Andrea Lommen, Assistant Professor of Physics and Astronomy at Franklin & Marshall, teaches courses with titles like Physics of Movement andStellar Astrophysics. In 2008, Professor Lommen won a NSF Grant to pursue gravitational waves. This award enables Professor Lommen and her students unique opportunites to study a fundamental problem in physics and astronomy.
In addition to her research interests, Professor Lommen has also embraced technology in her teaching. She was the first faculty member at the College to use student response systems, or "clickers," in the classroom. Her interest in clickers began as a search for a better way to engage students actively during class. During the Spring 2008 semester, Professor Lommen began integrating clickers with her lectures to collect data in real-time to measure her students understanding of her material.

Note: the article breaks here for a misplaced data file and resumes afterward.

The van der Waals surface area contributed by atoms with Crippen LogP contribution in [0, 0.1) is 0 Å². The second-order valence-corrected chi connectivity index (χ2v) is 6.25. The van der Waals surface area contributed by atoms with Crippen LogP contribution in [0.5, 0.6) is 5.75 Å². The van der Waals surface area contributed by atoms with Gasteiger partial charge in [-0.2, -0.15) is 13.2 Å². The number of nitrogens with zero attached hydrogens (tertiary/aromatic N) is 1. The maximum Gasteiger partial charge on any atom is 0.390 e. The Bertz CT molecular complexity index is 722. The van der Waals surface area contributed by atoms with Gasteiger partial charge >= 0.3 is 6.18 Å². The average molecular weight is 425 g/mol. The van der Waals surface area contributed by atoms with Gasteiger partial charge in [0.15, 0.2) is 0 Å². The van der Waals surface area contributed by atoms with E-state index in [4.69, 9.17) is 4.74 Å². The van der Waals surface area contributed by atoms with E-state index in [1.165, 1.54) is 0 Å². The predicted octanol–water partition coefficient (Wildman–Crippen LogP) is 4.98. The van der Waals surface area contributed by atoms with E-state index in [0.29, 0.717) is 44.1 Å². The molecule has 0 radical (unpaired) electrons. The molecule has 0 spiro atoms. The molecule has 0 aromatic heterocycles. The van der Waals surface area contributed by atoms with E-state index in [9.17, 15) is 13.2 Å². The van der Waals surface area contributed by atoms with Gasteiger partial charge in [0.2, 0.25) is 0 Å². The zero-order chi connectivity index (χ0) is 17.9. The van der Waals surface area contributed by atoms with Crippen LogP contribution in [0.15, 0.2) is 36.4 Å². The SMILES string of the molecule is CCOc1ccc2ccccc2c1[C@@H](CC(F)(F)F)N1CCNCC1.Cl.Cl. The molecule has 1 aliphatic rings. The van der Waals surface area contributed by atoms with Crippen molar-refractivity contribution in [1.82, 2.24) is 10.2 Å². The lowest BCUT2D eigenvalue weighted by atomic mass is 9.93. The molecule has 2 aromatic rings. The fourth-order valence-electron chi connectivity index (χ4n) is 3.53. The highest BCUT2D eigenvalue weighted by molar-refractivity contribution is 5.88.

She used the same lectures as she always has, but using PowerPoint along with the clickers this time, she was able to engage her students while at the same time analyzing their responses immediately. "I have noticed that no matter how great I am at trying to elicit responses from my students," Professor Lommen said, "there are always the dominant responders in class. Clickers give everyone a voice."
Professor Lommen is encouraged by the level of integration she was able to achieve by using clickers and other technologies in her teaching. While she continues to deliver powerful and meaningful lectures about the solar system, she continues to utilize technology to augment her effectiveness as a teacher. "The students realize they have to put their thoughts on the line. Because of that, they can acknowledge what they do not understand."